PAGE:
Citation needed. How old do you think the universe is? How old do you think the solar system is? How old do you think the earth is? How long do you think unguided evolutionary processes require?

    The absence of any explanation for how life sprang into being out of non-life

    That’s called abiogenesis, not evolution. Look it up.

    In summary

    When writing a summary, it is traditional to summarise. Hint: you didn’t summarise.

    you’re quite willing to mischaracterize Christians

    Generalisation alert! I don’t mischaracterise christians. You posted a single quote calling creationists dishonest, and appear to be extrapolating that to infer that all atheists mischaracterise christians. It appears you’re also quite willing to mischaracterise atheists.

    post things that are unsubstantiated claims without any support or evidence, and proclaim victory.

    Sproing goes the irony meter. That’s exactly what you’ve done here.

    That doesn’t work here, I’m afraid.

    You are correct. Any one posting unsubstantiated claims in the Thunderdome is going to get their arse kicked. I’m sure PZ is very happy that you understand the rules.

    If you want to make the case that Christianity is at war with science, you’re welcome to do so.

    How kind condescending of you to give us permission. I don’t think there’s a war. There are scientists who are interested in discovering more about reality, and there are religions which react badly to scientific findings they don’t like. It’s more like a temper tantrum than a war.

    But I can show you a number of very prominent scientists who arrived at their faith based on the very science you claim is conclusively against Christianity.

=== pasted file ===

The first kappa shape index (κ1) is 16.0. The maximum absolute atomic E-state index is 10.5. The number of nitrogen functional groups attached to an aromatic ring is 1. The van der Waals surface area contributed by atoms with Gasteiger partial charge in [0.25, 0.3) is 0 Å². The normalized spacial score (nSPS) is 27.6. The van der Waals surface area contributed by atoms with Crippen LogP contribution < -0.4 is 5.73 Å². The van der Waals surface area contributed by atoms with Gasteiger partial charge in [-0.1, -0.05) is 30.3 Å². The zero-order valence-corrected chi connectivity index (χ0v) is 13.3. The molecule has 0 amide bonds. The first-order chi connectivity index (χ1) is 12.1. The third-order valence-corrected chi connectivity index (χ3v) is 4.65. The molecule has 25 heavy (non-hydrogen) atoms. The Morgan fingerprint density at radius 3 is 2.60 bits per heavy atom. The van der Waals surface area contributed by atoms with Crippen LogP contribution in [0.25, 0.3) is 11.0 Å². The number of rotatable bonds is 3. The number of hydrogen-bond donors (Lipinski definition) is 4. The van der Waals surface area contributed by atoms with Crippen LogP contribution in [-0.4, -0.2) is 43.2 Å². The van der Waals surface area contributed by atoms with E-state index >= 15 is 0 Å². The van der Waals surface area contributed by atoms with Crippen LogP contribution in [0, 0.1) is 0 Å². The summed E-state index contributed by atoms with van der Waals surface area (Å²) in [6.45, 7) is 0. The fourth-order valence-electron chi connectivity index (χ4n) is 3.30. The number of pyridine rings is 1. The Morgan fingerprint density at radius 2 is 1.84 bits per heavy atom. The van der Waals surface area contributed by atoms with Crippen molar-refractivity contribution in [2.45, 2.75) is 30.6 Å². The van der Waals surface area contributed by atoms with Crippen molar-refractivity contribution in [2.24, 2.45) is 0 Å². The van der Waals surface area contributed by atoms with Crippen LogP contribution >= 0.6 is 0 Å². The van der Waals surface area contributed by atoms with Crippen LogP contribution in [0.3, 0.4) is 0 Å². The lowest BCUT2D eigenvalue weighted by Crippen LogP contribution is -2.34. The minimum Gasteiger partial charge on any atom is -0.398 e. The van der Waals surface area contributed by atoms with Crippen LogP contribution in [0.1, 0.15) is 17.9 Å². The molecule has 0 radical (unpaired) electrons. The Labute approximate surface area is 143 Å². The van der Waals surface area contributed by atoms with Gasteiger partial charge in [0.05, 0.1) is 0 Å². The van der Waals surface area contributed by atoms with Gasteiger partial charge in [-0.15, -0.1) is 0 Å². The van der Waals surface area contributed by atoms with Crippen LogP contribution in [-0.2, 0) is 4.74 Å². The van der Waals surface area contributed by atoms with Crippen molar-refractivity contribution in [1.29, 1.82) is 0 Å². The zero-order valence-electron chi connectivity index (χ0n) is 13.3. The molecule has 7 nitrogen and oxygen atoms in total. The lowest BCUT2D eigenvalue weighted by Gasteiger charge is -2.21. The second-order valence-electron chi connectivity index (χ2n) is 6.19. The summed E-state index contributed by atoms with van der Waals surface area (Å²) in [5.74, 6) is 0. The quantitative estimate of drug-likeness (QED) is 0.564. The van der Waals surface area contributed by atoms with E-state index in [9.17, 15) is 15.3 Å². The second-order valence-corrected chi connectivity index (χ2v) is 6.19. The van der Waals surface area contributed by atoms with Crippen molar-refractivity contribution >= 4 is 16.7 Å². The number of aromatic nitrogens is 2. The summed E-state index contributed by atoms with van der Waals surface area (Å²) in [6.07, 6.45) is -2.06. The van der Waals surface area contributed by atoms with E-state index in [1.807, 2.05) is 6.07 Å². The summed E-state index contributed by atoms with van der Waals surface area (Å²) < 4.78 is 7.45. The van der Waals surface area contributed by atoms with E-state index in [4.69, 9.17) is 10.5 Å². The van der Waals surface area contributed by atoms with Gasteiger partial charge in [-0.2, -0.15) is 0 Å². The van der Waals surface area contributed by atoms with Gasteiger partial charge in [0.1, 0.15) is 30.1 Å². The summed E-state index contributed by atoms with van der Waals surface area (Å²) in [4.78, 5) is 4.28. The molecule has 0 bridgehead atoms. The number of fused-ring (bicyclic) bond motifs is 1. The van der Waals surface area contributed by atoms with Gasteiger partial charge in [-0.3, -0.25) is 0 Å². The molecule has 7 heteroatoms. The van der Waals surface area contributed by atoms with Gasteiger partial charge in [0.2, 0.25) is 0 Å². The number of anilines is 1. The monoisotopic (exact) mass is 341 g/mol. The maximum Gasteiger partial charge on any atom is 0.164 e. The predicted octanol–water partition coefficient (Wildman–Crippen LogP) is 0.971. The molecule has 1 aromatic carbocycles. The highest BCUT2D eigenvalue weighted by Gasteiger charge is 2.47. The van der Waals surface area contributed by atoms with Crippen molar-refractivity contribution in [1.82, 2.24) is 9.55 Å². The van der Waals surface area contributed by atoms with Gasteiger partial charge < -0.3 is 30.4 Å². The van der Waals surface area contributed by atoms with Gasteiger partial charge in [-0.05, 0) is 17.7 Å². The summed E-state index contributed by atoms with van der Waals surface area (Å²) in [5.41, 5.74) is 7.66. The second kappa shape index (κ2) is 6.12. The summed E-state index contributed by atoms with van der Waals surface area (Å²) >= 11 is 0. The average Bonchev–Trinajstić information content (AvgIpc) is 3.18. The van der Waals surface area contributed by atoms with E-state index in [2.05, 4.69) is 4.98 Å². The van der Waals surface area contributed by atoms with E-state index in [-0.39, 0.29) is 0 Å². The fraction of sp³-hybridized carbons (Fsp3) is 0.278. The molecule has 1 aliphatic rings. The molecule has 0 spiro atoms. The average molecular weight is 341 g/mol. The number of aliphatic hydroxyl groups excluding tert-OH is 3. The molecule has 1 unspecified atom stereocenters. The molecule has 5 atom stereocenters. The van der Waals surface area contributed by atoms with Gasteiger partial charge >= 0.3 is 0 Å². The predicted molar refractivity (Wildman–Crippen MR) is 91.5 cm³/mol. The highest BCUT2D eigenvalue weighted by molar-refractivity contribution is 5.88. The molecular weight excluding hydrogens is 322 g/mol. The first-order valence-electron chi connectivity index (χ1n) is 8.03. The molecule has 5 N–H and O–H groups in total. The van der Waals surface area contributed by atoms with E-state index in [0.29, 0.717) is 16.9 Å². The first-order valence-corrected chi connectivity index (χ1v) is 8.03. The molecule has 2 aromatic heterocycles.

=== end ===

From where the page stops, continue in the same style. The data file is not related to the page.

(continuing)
Yeah, yeah, we know there are christian scientists. We also know there are scientists of every other religion as well. In fact, here’s a list of Muslim scientists.

    In fact, I’ll leave you with a couple of quotes that may help:

    Blah blah blah. I could post other quotes that may help. But I grow tired of this exercise.

    Bottom line, atheists, your confidence in this matter is quite overblown. You may assert all you’d like. But the facts do not support your certainty.

    Neither do they support yours. Thanks for playing.

    …Oh, and in case you’re wondering why I’m not bringing this to Greta, I was under the impression from what I was told recently she’s suffering a really bad illness, so I didn’t want to burden an unwell individual. So I came here instead, since I say this place get a big recommendation in her “Resources” section.

    Welcome to Pharyngula. I don’t think this will turn out the way you expect.

    I don’t expect you to answer all this in one post. That would be silly. Break it down into manageable chunks.

  149. texasaggie says

    Sorry for the interruption, but I had to go pick up my wife.

    Where were we? Oh, yes, the quotes. Luv, Arguing from authority is the opposite of science. It doesn’t work, especially when the authorities you cite, being astronomers, know very little about evolution.